Tuesday, May 17, 2022

Geothermal Energy: Particle Gel could Solve Low Heat Production Efficiency

April 18, 2022

Dr. Baojun Bai, professor of geosciences and geological and petroleum engineering at Missouri S&T, is developing cost-effective polymer gels that can help make geothermal reservoirs more efficient. Photo by Michael Pierce, Missouri S&T.

Geothermal energy comes from heated water or steam within the earth and provides a renewable source of energy to heat buildings and generate electricity. But many geothermal reservoirs also have an inherent problem – geological fractures that allow water to divert into other areas, cooling the water and the surrounding rock and limiting the efficiency of heat extraction from underground reservoirs. Researchers at Missouri University of Science and Technology are working on a solution.

“We’re developing cost-effective polymer gels that can be injected into geothermal reservoirs to control the diversion problem,” says Dr. Baojun Bai, professor of geosciences and geological and petroleum engineering at Missouri S&T. “The particle gels can partially or fully block the geological fractures so that when water is injected into the reservoirs, it travels to other areas of hot rock, carrying more heat and improving geothermal recovery efficiency.”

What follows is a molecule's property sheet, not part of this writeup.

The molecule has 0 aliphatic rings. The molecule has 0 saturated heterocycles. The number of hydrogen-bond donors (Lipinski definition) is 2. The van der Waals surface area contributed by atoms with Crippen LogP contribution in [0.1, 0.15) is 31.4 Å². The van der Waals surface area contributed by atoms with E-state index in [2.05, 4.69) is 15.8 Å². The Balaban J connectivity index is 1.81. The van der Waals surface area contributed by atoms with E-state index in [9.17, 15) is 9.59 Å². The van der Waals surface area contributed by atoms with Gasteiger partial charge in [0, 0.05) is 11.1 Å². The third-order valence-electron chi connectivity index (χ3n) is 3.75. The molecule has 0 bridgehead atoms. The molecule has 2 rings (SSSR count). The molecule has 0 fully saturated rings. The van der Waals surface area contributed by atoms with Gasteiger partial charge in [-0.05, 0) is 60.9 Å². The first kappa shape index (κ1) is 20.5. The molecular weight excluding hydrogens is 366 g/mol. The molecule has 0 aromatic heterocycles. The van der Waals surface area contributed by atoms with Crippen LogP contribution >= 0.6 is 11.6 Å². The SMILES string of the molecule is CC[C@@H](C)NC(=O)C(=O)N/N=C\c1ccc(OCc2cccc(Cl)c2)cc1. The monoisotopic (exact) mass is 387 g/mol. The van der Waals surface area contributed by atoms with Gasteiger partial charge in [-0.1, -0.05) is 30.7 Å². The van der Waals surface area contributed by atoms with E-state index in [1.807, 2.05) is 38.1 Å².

Bai says the gel swells, like the toy beads known as Orbeez that expand in water. Unlike the toys, he says, the time it takes the gels to expand can be controlled. In addition, gel can be injected into geothermal reservoirs before fully swelling, which improves plugging efficiency.
Particle gels are already available, so why not use them? Bai says they can’t withstand the heat.

“Existing gels usually disappear after a few days in environments above 120 degrees Celsius,” Bai says. “We are developing novel particle gels that can be stable for more than six months at 150 to 275 degrees Celsius.”

Bai is working on the project with Missouri S&T chemistry professor Dr. Thomas Schuman and Dr. Mingzhen Wei, associate professor of petroleum engineering at S&T. The U.S. Department of Energy will provide up to $2.4 million over three years to support their research.
Bai has been researching particle gels for more than 20 years. Until now, Bai’s work has been focused primarily on oil and gas recovery, but he says the technology and knowledge are transferrable to geothermal energy and carbon storage. He hopes that his research can help speed up adoption of geothermal, which he says is widely available but not widely used.

“There are some technology challenges to be solved,” Bai says. “Improving heat recovery efficiency is a part of the solution.”

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